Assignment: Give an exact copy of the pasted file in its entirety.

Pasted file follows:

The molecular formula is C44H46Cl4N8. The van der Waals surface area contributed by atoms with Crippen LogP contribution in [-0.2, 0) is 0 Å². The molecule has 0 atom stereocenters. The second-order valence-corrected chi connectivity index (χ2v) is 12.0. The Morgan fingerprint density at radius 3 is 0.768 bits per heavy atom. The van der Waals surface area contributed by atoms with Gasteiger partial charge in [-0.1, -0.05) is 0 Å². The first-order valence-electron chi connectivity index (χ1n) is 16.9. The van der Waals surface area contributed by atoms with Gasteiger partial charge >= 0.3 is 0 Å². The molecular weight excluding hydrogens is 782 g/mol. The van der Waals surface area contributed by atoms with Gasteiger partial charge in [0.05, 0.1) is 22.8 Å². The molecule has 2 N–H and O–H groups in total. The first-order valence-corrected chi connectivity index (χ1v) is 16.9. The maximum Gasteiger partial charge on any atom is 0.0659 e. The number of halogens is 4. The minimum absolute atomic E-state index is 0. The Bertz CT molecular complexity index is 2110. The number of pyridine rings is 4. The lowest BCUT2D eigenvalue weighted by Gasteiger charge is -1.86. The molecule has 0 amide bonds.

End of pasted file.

The molecular formula is C44H46Cl4N8. The van der Waals surface area contributed by atoms with Crippen LogP contribution in [-0.2, 0) is 0 Å². The molecule has 0 atom stereocenters. The second-order valence-corrected chi connectivity index (χ2v) is 12.0. The Morgan fingerprint density at radius 3 is 0.768 bits per heavy atom. The van der Waals surface area contributed by atoms with Gasteiger partial charge in [-0.1, -0.05) is 0 Å². The first-order valence-electron chi connectivity index (χ1n) is 16.9. The van der Waals surface area contributed by atoms with Gasteiger partial charge >= 0.3 is 0 Å². The molecular weight excluding hydrogens is 782 g/mol. The van der Waals surface area contributed by atoms with Gasteiger partial charge in [0.05, 0.1) is 22.8 Å². The molecule has 2 N–H and O–H groups in total. The first-order valence-corrected chi connectivity index (χ1v) is 16.9. The maximum Gasteiger partial charge on any atom is 0.0659 e. The number of halogens is 4. The minimum absolute atomic E-state index is 0. The Bertz CT molecular complexity index is 2110. The number of pyridine rings is 4. The lowest BCUT2D eigenvalue weighted by Gasteiger charge is -1.86. The molecule has 0 amide bonds.